Yet another foodstuff that is EVERYWHERE in the South, and I’m not talking about mega-chain restaurants; I mean small mom & pop shops where they’re using a recipe that’s been in the family for generations. Consequently, I never learned how to make it.
Now if you don’t have a smoker (and I don’t), you can actually make a delicious pulled pork right in your oven. The trick is the dry rub and the cooking method (slow and low). Also, this dish has to sit overnight (at the very least 8 hours) with its dry rub on, so remember that prep time has to begin the day before.
The three basic components in this dish are:
- Dry Rub
- Large Hunk of Pork (pork shoulder or Boston butt, 5 pounds or so, with a layer of fat on one side, bone in is good)
- Sauce (not from a bottle, trust me, please)
Before we go any further you should know that I don’t actually measure ANYthing in this recipe, it’s all eyeball estimates. The only thing I’m a stickler about is the internal temp of the meat.
- 1 cup brown sugar
- 3 Tablespoons smoked paprika
- 1 Tablespoon garlic powder
- 1 Tablespoon dry mustard (a spice, not a condiment)
- 3 Tablespoons of sea salt (or any large-grain salt)
- 1 teaspoon cumin
- 1 teaspoon ground red cayenne
- 1 teaspoon cinnamon
- 1 teaspoon curry powder
- 1 teaspoon ground ginger
- 1 teaspoon allspice
Once you’ve mixed this all together in a large bowl, gently sniff it (DO NOT stick your whole face in the bowl and breath in deeply, unless you’re a fan of uncontrolled coughing fits and burned nasal passages!) Lean into the bowl and waft the scent up toward your face. Does the dry rub smell like you want your pulled pork to taste? If so, you’re ready to go..!
Now, the pork will eventually cook fat-side down, so I’ll typically set the pork fat side down into the bowl of dry rub and press down lightly, then flip it over and press down lightly again. Then I’ll take the pork and lay it on a clean flat surface (cutting board or cookie sheet, use whatcha got), and continue patting the dry rub into the meat, pulling more dry rub from the bowl as needed. Don’t forget the sides, and any crevices you can find. Once you’re done, place the meat back into the large bowl, cover it securely and place it in the fridge overnight.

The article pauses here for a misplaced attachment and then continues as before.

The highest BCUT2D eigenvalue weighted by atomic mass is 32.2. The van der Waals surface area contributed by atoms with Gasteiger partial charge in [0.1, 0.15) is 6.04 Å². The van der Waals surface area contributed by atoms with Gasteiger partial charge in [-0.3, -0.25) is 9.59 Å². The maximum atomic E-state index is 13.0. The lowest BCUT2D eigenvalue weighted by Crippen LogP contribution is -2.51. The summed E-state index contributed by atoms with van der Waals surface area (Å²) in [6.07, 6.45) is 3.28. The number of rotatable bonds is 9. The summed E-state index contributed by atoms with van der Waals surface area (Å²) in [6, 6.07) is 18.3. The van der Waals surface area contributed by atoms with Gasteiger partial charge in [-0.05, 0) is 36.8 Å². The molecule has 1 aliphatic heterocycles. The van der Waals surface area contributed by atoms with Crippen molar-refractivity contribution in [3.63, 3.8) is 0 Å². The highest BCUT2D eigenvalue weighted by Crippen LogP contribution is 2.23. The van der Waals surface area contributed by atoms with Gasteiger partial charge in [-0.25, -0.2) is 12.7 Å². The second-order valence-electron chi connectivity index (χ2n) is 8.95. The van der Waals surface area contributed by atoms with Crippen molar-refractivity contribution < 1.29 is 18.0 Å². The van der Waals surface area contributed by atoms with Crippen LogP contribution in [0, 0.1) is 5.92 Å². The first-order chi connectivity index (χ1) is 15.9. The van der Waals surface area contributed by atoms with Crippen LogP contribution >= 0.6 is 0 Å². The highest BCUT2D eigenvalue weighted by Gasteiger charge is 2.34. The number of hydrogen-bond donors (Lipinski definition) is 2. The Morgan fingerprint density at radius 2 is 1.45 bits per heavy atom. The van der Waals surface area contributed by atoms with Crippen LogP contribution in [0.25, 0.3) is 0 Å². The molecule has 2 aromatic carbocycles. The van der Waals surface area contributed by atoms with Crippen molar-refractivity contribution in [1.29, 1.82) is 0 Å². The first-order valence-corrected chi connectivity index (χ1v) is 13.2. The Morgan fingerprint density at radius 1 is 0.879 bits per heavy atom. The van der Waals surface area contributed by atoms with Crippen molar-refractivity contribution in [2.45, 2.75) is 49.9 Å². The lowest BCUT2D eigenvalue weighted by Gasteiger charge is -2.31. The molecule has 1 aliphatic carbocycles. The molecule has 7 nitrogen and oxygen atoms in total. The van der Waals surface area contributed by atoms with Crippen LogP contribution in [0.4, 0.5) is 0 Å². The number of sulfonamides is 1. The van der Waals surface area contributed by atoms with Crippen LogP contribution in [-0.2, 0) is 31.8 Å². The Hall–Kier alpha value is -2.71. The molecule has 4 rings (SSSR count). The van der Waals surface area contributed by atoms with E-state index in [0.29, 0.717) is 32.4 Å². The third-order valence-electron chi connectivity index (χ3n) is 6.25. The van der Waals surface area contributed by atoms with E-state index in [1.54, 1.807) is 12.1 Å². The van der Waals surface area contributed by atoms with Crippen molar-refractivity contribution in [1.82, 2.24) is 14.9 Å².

SLOW AND LOW is the way to go.
So, 7-9 hours before you want to feed people…….turn the oven on to 300 degrees and let it heat up completely. Place the pork shoulder into a baking dish large enough to hold it without touching the sides. Place the fat or skin side down, and put it in the oven. The pork should cook at 300 degrees until it begins to fall apart. The internal temp should reach 170 degrees at the thickest part of the pork, but honestly once it starts to fall apart, there really shouldn’t be any part of the pork that is uncooked. Once it has cooked for 7-8 hours or so, is at least 170 degrees internally, and is falling apart, remove the pork from the oven, take it out of the dish you cooked it in and set it to the side. If you sneak a piece of the pork before pulling it, it will probably be too salty and you’ll think you’ve ruined it. You haven’t; just be patient, my friend.
The dish you cooked the pork in should have some delicious (and probably burnt looking) drippins in the bottom of the pan. While that pan is still hot, toss in about ¼- ½ cup of apple cider vinegar and begin scraping the drippings from the bottom of the pan to mix them with the cider vinegar (use a rubber spatula for this step). Fancy school-taught chefs (or people who watch the food network) call this step “deglazing”, and this is the beginning of your barbeque sauce. (Authenticity hint: if it comes from a bottle and you don’t know the first name of the person who put it there, then it isn’t barbeque sauce, it’s just flavored ketchup).
The Sauce will require:
- Drippins (see above)
- An additional 1-1 ½ cups apple cider vinegar (depending on taste)
- ½-1 cup spicy brown mustard (the condiment, not the spice)
- ¼ cup ketchup (optional, but listed here because some people think it has to have a red component to be barbeque sauce)
- 1/3 cup orange juice
- 1/3 cup (packed) brown sugar
- A pinch of sea salt
- A squirt of lemon juice
- 1 teaspoon cayenne
- A pinch of pepper (black pepper)
- A pinch of curry powder
- A pinch of allspice
- A small shake of ground ginger
Another option is a pulled pork loaded baked potato:
- One good-sized potato, baked
- Little butter
- Little sour cream
- Lotta pulled pork
- More sauce